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Melina Thorpe

has a family

history of breast cancer and worked as

an oncology nurse. Still, for months,

she put off getting a mammogram.

Just days after finally finding time for

the exam, she got her diagnosis. “It’s

a sisterhood no one wants to join,”

Melina says. Fortunately, she had sup-

port from her co-workers, friends and

family. After getting genetic testing to

determine the best treatment for her,

Melina underwent a lumpectomy and

six weeks of radiation therapy.

Now, seven years later, Melina feels

that her treatment made her a better

nurse. “I have a lot more empathy

now and just feel like I’m here to give

others hope,” she says. “Patients need

to know that there is life after breast


Sayma Salmon

had a pain

in her breast that wouldn’t go away.

When she went to her primary care

doctor, she was told it was nothing to

worry about. Yet four months later, the

pain was still there. That’s when she

pushed her doctor for a digital mam-

mogram. When the results came back

just minutes later, she learned she

had breast cancer.

“I was in shock,” she recalls. “There

is no history of cancer in my family.”

Being a nurse made the diagnosis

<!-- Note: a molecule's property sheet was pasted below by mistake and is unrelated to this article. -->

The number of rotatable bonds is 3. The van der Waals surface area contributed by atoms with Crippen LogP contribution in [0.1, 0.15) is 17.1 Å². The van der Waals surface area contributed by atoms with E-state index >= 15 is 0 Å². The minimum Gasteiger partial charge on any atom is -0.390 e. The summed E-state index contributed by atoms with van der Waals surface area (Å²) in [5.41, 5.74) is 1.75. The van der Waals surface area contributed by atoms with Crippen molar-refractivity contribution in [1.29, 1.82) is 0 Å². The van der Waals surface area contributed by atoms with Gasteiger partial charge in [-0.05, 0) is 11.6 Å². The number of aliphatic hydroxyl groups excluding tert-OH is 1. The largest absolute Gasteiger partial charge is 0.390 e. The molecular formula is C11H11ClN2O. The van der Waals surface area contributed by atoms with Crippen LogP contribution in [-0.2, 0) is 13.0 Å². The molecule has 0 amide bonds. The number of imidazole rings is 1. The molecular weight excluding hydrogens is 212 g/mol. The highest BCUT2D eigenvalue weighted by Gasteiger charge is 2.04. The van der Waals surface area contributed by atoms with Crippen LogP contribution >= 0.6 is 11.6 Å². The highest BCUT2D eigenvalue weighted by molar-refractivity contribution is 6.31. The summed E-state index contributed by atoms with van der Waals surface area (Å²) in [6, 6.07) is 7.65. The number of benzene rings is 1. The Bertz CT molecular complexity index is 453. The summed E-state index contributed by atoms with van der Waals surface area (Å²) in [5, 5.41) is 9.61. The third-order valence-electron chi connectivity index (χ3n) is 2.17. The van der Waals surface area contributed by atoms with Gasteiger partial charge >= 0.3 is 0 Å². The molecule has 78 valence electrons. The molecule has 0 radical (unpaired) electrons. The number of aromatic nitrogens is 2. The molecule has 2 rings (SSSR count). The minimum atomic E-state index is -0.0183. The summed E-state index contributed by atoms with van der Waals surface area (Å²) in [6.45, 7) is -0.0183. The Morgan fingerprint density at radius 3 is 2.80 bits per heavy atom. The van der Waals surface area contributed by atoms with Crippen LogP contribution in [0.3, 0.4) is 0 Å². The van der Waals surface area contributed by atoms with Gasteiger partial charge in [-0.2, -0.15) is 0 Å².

worse. “I knew the cancer was bad. I

was depressed, sad and angry.”

Doctors recommended Sayma

have a double mastectomy to reduce

her chances of cancer coming back.

In addition to surgery, she had six

months of chemotherapy. Through it

all, she continued to work. During her

recovery, her husband and brother-in-

law, both doctors, helped her focus on

the positives in her situation.

“You have to stay positive,” she says.

“I now thank God. He made me strong

enough to get through this. I’m glad I

can share my journey of hope and faith

with others.”

“Patients need

to know that

there is life after

breast cancer.”

—Melina Thorpe, RN,

Director, The AIS

Cancer Center

“You have to

stay positive.”

—Sayma Salmon, RN,

Nurse, The AIS Cancer

Center Clinic

Hope is the thing with feathers

That perches in the soul,

And sings the tune without the words,

And never stops at all.

—Emily Dickinson